My Love Affair with Hockey

I didn’t always love Hockey. It only took one pre-adolescent trip-up on double-bladed skates for me to decide I should stick to sports that aren’t played on frozen surfaces. And so my father, a former collegiate player himself, swapped his skates for a softball glove and spent his weekends at track meets instead of hockey games. He wasn’t offended that his three daughters had little interest in his personal sport of preference. On the topic, he only had one request : “Never date a hockey player”.

And so I made it through the first nineteen years of my life with very little understanding of the sport. How many innings(?) were played in a single game… how many players were on a roster… Which hall-of-famers played for which NHL team… That was until, in the fashion of a stereotypical daughter, I found myself at odds with my father’s one wish. I didn’t do it as an intentional act of rebellion, but I started dating a hockey player.

So began my love stories with Kevin in particular and the sport of hockey in general. Falling in love with one was quicker and easier than falling in love with the other. One had wit and charm, blue eyes, and a cute South Boston accent. The other had lots of rules I didn’t understand, a cold venue, and an NHL network that always interfered with my reality TV viewing schedule.

When I started watching Kevin play, I didn’t know much about what I was seeing. The whole experience stressed me out. I’d sit there in the Whittemore Center Arena, clapping nervously when other Wildcats clapped, and just hoping the puck wouldn’t go in the net.

As time went on, however, Kevin’s passion started to rub off on me. Without meaning to, I learned about the game. I soon found myself reading plays as they developed, analyzing the quality of shots made on net, and actually enjoying hockey highlights over breakfast. I knew what systems should look like, and when ref’s made iffy calls. I could match NHL-ers to their teams, recognize different styles of goaltending, and appreciate a good, high-intensity hockey game.

Just when I was starting to think Hockey wasn’t so bad after all, it really upped its game and sent us on all sorts of wonderful adventures. It brought us to Providence where Kev and I spent our engagement in an adorable East Side apartment. Just a few weeks after our honeymoon, it sent us to la bella Italia for two seasons. Next it landed our newly expanded family in Wichita, the land of Sunny Decembers and smoky barbecues. And then, with a second baby on the way, it flew us to beautiful Scotland where we’ve been ever since.

It hasn’t always been perfect, nor would I have expected it to be. Hockey comes with a lot of baggage, literally and figuratively speaking. There is a lot of pressure and very little stability in such a performance-driven career. There are challenges to living away from our families. There is packing. (A LOT of packing.) There are everyday stressors magnified by being in foreign surroundings. But even in the hardships, there are positives. As I watched Kevin rehab from potentially career-ending injuries, I admired his resilience and work ethic. When we needed support we would have found in our families back home, we found it in our Hockey communities. When we struggled to balance his schedule with our graduate programs, parenthood, and marriage… when all we had was each other, we learned how strong we are together.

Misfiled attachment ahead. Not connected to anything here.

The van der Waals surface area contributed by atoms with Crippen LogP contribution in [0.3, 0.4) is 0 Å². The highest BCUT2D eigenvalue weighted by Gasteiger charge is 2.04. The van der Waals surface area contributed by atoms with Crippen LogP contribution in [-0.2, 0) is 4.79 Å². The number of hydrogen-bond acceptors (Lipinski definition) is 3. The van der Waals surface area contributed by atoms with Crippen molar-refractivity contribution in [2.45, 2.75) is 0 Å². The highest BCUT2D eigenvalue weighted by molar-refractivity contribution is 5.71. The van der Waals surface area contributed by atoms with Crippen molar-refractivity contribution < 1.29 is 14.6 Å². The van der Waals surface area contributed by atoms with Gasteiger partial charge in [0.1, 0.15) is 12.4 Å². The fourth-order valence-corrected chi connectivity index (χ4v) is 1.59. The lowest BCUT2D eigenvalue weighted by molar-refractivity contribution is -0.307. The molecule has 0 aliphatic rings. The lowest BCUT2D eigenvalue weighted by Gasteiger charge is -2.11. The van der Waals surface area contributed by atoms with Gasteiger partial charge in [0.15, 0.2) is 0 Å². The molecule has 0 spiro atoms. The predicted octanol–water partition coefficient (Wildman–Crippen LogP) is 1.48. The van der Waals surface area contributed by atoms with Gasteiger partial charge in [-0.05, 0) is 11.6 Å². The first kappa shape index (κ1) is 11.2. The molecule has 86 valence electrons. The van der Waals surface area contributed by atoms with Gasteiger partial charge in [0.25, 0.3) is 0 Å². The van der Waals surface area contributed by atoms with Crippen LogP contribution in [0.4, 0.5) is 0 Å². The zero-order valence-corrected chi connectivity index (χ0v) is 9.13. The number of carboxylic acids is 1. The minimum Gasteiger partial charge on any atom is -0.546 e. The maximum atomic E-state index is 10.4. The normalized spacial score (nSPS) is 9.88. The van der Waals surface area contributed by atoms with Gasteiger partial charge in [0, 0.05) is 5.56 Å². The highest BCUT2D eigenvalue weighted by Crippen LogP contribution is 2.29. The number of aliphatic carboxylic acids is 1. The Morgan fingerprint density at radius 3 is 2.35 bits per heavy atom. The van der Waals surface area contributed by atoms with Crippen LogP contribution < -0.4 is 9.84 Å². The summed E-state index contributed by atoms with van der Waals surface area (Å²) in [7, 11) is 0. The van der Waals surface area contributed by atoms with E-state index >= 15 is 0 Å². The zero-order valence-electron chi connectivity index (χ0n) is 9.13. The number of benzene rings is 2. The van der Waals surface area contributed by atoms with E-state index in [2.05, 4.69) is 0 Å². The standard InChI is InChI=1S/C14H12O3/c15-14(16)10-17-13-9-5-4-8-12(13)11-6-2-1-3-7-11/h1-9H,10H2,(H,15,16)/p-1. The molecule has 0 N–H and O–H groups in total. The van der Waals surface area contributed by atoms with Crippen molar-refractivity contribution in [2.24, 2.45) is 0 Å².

Maybe it’s just me getting sentimental as the season winds down, but somewhere over the past eleven seasons I fell in love Hockey. I love it for showing me places I never would have seen, introducing me to people I never would have met. For bringing out of Kevin some of his best qualities, the ones I fall in love with every day. For teaching me to be more flexible, inspiring my wanderlust. And for challenging us as a couple in the best possible way.

Now, all that said…. as much as I love Hockey, I will likely be a bit of a stress-case in the stands this weekend, feeling the pressure of a do-or-die playoff series. I’ll be cursing the clock for going too slow if we are ahead and too fast if we are behind. I’ll be sitting on the edge of my seat, cursing my Hockey affection for driving me on the verge of crazy…

love can do that sometimes. 


Lessons of a Tummy Bug

You know it’s going to be a long night when you wake up to your husband asking you to help him determine whether your one-year-old is covered (COVERED!!) in puke or poop. Puke or Poop? Sounds like an awful gameshow category. Baby looks completely exhausted (and rightfully so seeing as its 3am). You check his diaper and, since it’s clear, you know it’s the other end that’s responsible for producing the vile-smelling substance that’s filled his bed and he’s apparently rolled in. You’re weirdly relieved. Is it better to be cleaning vomit than shit from your baby’s neck folds and hair? Probably. The Would-You-Rather game takes on a whole new level when you have kids.

And so the night progressed with more of the same, big brother, joining in the fun shortly after. It was the first time, and likely not the last, that BOTH babies in our house were hit with a tummy bug in the same night. And here were some things I learned from the enlightening experience, one that serves as yet another rite of passage in parenthood…

1.     Do not under any circumstances give your baby a glass of milk following a vomiting episode. Even if it appears to have been an isolated incident. Even if he’s begging you for it “milk. Milk. MILK, MILK!!!”. It WILL come back up. Almost immediately. But not before you’ve cleaned his bed, changed the sheets, and dressed him in a fresh pair of pajamas.

2.     Vomit smells absolutely, positively, repulsive. I had hoped there was some sort of maternal odor immunity that comes with having children, but that is not the case. I am always surprised by how disgusting it is, irrespective of who it comes from. And how that phantom smell persists long after it’s been Lysol-ed away.

3.     You have approximately one hour and twenty-seven minutes before another child in your household is up with the same bug that tormented the first one earlier. You have approximately thirty-two seconds after that “mommmmmmyyyyy” wake-up call has been issued to get that child to the toilet.